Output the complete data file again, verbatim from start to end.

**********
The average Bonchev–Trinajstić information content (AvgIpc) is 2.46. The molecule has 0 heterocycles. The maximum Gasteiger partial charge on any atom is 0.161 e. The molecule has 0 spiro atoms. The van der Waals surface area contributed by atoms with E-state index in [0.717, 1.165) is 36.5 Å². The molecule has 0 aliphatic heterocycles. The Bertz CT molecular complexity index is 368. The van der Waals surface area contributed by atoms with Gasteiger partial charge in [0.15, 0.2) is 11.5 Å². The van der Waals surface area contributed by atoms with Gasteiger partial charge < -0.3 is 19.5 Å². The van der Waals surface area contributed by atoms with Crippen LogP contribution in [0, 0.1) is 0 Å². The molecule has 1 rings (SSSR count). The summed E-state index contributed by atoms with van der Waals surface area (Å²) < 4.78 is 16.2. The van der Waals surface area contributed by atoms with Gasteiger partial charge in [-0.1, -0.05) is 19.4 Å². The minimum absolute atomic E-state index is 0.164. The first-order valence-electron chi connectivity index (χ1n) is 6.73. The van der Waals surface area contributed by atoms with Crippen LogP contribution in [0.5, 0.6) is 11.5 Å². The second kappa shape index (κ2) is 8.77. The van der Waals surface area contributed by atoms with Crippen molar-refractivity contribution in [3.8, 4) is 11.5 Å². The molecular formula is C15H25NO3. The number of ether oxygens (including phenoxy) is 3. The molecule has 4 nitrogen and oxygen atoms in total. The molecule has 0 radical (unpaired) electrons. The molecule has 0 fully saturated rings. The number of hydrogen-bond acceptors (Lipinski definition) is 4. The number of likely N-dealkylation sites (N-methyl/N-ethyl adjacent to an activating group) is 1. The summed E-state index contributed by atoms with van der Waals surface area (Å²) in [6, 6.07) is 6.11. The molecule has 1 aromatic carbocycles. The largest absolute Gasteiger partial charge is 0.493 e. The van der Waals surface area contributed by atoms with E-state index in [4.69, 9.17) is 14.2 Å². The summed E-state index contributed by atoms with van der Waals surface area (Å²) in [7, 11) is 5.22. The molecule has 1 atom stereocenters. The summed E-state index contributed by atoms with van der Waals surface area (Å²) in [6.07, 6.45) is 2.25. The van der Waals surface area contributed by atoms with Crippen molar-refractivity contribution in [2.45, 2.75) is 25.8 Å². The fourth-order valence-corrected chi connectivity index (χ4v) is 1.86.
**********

The average Bonchev–Trinajstić information content (AvgIpc) is 2.46. The molecule has 0 heterocycles. The maximum Gasteiger partial charge on any atom is 0.161 e. The molecule has 0 spiro atoms. The van der Waals surface area contributed by atoms with E-state index in [0.717, 1.165) is 36.5 Å². The molecule has 0 aliphatic heterocycles. The Bertz CT molecular complexity index is 368. The van der Waals surface area contributed by atoms with Gasteiger partial charge in [0.15, 0.2) is 11.5 Å². The van der Waals surface area contributed by atoms with Gasteiger partial charge < -0.3 is 19.5 Å². The van der Waals surface area contributed by atoms with Crippen LogP contribution in [0, 0.1) is 0 Å². The molecule has 1 rings (SSSR count). The summed E-state index contributed by atoms with van der Waals surface area (Å²) < 4.78 is 16.2. The van der Waals surface area contributed by atoms with Gasteiger partial charge in [-0.1, -0.05) is 19.4 Å². The minimum absolute atomic E-state index is 0.164. The first-order valence-electron chi connectivity index (χ1n) is 6.73. The van der Waals surface area contributed by atoms with Crippen LogP contribution in [0.5, 0.6) is 11.5 Å². The second kappa shape index (κ2) is 8.77. The van der Waals surface area contributed by atoms with Crippen molar-refractivity contribution in [3.8, 4) is 11.5 Å². The molecular formula is C15H25NO3. The number of ether oxygens (including phenoxy) is 3. The molecule has 4 nitrogen and oxygen atoms in total. The molecule has 0 radical (unpaired) electrons. The molecule has 0 fully saturated rings. The number of hydrogen-bond acceptors (Lipinski definition) is 4. The number of likely N-dealkylation sites (N-methyl/N-ethyl adjacent to an activating group) is 1. The summed E-state index contributed by atoms with van der Waals surface area (Å²) in [6, 6.07) is 6.11. The molecule has 1 aromatic carbocycles. The largest absolute Gasteiger partial charge is 0.493 e. The van der Waals surface area contributed by atoms with E-state index in [4.69, 9.17) is 14.2 Å². The summed E-state index contributed by atoms with van der Waals surface area (Å²) in [7, 11) is 5.22. The molecule has 1 atom stereocenters. The summed E-state index contributed by atoms with van der Waals surface area (Å²) in [6.07, 6.45) is 2.25. The van der Waals surface area contributed by atoms with Crippen molar-refractivity contribution in [2.45, 2.75) is 25.8 Å². The fourth-order valence-corrected chi connectivity index (χ4v) is 1.86.